“We’re a postmodern pop city and we’re quite proud of it,” gallery director Tracy Cooper-Lavery told AAP.
“The Gold Coast is a very bright, can-do, slightly camp place.”
Works by artists including Andy Warhol, Jean-Michel Basquiat and Keith Haring are on show at HOTA from Saturday alongside more contemporary artworks by Damien Hirst, KAWS and Jeff Koons.
That list of luminaries would be the boast of any major capital city gallery, and it’s a statement of intent from HOTA.
“These international projects we’re doing, we want to be in that same league as those national and state institutions,” Cooper-Lavery said.
The $60.5 million Home of The Arts gallery opened to the public in May 2021 and is Australia’s largest public gallery outside a capital city.
The exhibition has been drawn entirely from the private collection of one of the world’s most prominent art collectors, Jose Mugrabi.
And here’s the part that feels a little bit New York, a little bit Gold Coast and perfectly Pop Art.
When Cooper-Lavery approached the billionaire art collector family in 2016 to borrow some of their most valuable pieces, she didn’t even have a building to show them in – the HOTA gallery was not even a hole in the ground.
Cooper-Lavery mentioned the Gold Coast’s beaches and theme parks, then promised its new cultural precinct would change everything.
Incredibly, it worked.
“It’s a very chutzpah-y don’t-ask-don’t-get kind of approach which feels uniquely Gold Coast,” curator Bradley Vincent told AAP.
As Andy Warhol said, art is anything you can get away with.
The Mugrabi family owns one of the largest private collections of Warhols in the world and of the 54 works on loan to HOTA for the world exclusive show, almost half are by the pop art pioneer.
Many are iconic and some – almost surprisingly – are deeply moving.
There’s Sixteen Jackies from 1964, a silk screen that appropriates images of Jackie Kennedy from before and after the assassination of John F Kennedy.
Another is Untitled (Football Helmet) 1981-84 by Jean-Michel Basquiat.
Made from a painted helmet with Basquiat’s hair stuck to it, the artist lent the piece to Warhol with instructions to wear it if he wanted to understand how it felt to be observed as a black man in the US.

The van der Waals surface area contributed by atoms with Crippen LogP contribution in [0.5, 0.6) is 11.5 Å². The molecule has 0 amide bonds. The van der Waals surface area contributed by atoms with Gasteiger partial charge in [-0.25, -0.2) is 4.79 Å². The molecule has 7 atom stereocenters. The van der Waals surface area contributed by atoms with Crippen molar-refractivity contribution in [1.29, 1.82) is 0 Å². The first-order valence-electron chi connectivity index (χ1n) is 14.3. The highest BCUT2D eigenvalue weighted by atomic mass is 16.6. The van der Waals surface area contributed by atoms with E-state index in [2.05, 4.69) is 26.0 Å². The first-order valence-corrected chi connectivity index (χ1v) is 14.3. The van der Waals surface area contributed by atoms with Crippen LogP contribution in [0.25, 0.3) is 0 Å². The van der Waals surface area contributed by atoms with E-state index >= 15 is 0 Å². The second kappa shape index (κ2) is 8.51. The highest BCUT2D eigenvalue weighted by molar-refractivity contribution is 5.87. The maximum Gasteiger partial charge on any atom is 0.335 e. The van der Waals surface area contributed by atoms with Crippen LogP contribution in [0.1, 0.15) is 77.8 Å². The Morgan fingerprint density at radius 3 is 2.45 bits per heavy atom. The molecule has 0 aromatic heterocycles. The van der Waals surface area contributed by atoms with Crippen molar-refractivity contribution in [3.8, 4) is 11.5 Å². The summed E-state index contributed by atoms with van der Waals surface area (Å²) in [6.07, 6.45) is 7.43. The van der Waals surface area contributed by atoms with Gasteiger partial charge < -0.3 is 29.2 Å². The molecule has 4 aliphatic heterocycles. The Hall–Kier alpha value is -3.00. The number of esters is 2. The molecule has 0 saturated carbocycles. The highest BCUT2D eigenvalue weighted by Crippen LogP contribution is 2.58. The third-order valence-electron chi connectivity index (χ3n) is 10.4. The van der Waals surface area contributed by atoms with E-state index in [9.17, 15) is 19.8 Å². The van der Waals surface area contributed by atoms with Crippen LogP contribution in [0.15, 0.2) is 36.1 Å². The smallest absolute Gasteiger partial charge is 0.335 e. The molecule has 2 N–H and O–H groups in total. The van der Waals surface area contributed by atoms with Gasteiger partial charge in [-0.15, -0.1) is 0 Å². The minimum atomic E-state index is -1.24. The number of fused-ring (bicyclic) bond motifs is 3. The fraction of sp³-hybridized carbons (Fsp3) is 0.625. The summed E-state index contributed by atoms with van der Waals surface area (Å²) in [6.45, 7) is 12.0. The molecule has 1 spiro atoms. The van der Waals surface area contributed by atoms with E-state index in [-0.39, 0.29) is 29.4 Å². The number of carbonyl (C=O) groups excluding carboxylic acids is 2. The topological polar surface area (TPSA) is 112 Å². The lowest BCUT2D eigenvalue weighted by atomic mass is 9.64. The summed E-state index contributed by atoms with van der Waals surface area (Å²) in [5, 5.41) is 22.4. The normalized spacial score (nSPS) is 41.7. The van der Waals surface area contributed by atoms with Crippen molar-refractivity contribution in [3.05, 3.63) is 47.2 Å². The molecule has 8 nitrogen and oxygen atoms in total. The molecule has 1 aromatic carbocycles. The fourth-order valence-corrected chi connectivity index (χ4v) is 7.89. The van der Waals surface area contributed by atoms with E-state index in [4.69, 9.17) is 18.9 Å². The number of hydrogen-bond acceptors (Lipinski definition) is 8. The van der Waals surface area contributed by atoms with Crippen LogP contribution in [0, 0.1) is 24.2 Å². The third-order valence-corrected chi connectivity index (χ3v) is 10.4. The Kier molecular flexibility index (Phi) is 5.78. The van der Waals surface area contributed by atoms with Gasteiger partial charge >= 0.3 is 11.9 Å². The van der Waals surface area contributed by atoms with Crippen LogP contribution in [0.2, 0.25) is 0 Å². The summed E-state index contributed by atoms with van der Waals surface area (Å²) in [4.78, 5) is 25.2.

Fans of KAWS will be pleased the show features several of his works too, including the 2.8-metre tall sculpture What Party.
Un-crating some of the art was jaw-dropping for the curators, according to Vincent, with audible gasps when they unwrapped some of the most iconic images in the world – in real life.
“Nothing prepares you for how impactful they are in person,” he said.
The exhibition traces the through line – probably with a spray can – from the emergence of Pop Art in the 1960s through to artists working in its tradition today.
So what does Pop have to say in the age of Facebook, Twitter and TikTok? Quite a lot, as it turns out.
The show opens with a pair of works by artistic appropriator Richard Prince first seen on Instagram, while other standout contemporary works are Mickalene Thomas’s gloriously garish pictures in paint, rhinestones and glitter.
“This exhibition is a real adventure, a free-spirited ride, and I think people will come away really inspired by what Pop Art can be,” Vincent said.
Warhol’s 15 minutes of fame?
It’s more than likely he never came up with that idea in the first place.
But in the world of Pop Art – where we live now – it hardly matters.
Pop Masters: Art from the Mugrabi Collection, New York is on at HOTA from Saturday until June 4.